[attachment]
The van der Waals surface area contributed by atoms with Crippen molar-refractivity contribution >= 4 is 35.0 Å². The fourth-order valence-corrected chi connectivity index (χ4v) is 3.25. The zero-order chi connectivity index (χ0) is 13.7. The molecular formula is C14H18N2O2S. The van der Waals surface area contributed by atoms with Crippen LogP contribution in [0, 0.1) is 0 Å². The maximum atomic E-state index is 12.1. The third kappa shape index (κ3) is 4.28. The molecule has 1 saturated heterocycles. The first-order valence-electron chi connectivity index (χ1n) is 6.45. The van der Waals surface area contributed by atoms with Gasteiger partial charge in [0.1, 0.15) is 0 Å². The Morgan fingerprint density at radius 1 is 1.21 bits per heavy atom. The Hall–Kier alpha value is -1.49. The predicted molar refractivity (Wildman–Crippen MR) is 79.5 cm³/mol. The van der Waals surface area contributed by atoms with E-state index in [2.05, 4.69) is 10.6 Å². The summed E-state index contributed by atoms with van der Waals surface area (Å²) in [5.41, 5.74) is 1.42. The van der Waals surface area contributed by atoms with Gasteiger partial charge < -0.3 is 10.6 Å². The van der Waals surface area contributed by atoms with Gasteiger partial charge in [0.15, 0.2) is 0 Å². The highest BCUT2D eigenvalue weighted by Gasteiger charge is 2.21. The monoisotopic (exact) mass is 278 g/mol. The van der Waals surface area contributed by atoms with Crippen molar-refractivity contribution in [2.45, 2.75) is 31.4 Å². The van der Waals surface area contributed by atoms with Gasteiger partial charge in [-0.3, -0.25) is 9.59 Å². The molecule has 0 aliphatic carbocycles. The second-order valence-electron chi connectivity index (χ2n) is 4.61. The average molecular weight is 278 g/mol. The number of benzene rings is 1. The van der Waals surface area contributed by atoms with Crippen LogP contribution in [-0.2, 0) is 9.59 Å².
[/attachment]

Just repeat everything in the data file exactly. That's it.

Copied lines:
The van der Waals surface area contributed by atoms with Crippen molar-refractivity contribution >= 4 is 35.0 Å². The fourth-order valence-corrected chi connectivity index (χ4v) is 3.25. The zero-order chi connectivity index (χ0) is 13.7. The molecular formula is C14H18N2O2S. The van der Waals surface area contributed by atoms with Crippen LogP contribution in [0, 0.1) is 0 Å². The maximum atomic E-state index is 12.1. The third kappa shape index (κ3) is 4.28. The molecule has 1 saturated heterocycles. The first-order valence-electron chi connectivity index (χ1n) is 6.45. The van der Waals surface area contributed by atoms with Gasteiger partial charge in [0.1, 0.15) is 0 Å². The Morgan fingerprint density at radius 1 is 1.21 bits per heavy atom. The Hall–Kier alpha value is -1.49. The predicted molar refractivity (Wildman–Crippen MR) is 79.5 cm³/mol. The van der Waals surface area contributed by atoms with E-state index in [2.05, 4.69) is 10.6 Å². The summed E-state index contributed by atoms with van der Waals surface area (Å²) in [5.41, 5.74) is 1.42. The van der Waals surface area contributed by atoms with Gasteiger partial charge < -0.3 is 10.6 Å². The van der Waals surface area contributed by atoms with Gasteiger partial charge in [0.15, 0.2) is 0 Å². The highest BCUT2D eigenvalue weighted by Gasteiger charge is 2.21. The monoisotopic (exact) mass is 278 g/mol. The van der Waals surface area contributed by atoms with Crippen molar-refractivity contribution in [2.45, 2.75) is 31.4 Å². The van der Waals surface area contributed by atoms with Gasteiger partial charge in [-0.3, -0.25) is 9.59 Å². The molecule has 0 aliphatic carbocycles. The second-order valence-electron chi connectivity index (χ2n) is 4.61. The average molecular weight is 278 g/mol. The number of benzene rings is 1. The van der Waals surface area contributed by atoms with Crippen LogP contribution in [-0.2, 0) is 9.59 Å².